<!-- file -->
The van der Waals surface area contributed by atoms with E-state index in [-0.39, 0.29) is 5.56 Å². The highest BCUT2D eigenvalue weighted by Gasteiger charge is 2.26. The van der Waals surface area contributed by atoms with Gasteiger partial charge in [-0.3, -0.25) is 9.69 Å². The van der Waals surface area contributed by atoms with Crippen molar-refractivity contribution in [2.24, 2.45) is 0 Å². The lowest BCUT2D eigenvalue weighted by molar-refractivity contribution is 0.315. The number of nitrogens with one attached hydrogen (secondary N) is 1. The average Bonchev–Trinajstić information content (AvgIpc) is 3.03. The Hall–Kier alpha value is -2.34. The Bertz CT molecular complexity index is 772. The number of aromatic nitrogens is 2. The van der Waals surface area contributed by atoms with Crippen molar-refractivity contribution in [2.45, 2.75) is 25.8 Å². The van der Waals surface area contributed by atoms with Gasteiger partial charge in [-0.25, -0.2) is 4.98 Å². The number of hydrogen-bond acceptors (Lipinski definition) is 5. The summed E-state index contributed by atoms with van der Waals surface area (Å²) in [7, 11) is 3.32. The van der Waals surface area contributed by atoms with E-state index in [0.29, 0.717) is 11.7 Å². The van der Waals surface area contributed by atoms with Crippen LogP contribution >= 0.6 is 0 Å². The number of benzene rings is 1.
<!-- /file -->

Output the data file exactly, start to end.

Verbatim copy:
The van der Waals surface area contributed by atoms with E-state index in [-0.39, 0.29) is 5.56 Å². The highest BCUT2D eigenvalue weighted by Gasteiger charge is 2.26. The van der Waals surface area contributed by atoms with Gasteiger partial charge in [-0.3, -0.25) is 9.69 Å². The van der Waals surface area contributed by atoms with Crippen molar-refractivity contribution in [2.24, 2.45) is 0 Å². The lowest BCUT2D eigenvalue weighted by molar-refractivity contribution is 0.315. The number of nitrogens with one attached hydrogen (secondary N) is 1. The average Bonchev–Trinajstić information content (AvgIpc) is 3.03. The Hall–Kier alpha value is -2.34. The Bertz CT molecular complexity index is 772. The number of aromatic nitrogens is 2. The van der Waals surface area contributed by atoms with Crippen molar-refractivity contribution in [2.45, 2.75) is 25.8 Å². The van der Waals surface area contributed by atoms with Gasteiger partial charge in [-0.25, -0.2) is 4.98 Å². The number of hydrogen-bond acceptors (Lipinski definition) is 5. The summed E-state index contributed by atoms with van der Waals surface area (Å²) in [7, 11) is 3.32. The van der Waals surface area contributed by atoms with E-state index in [0.29, 0.717) is 11.7 Å². The van der Waals surface area contributed by atoms with Crippen LogP contribution >= 0.6 is 0 Å². The number of benzene rings is 1.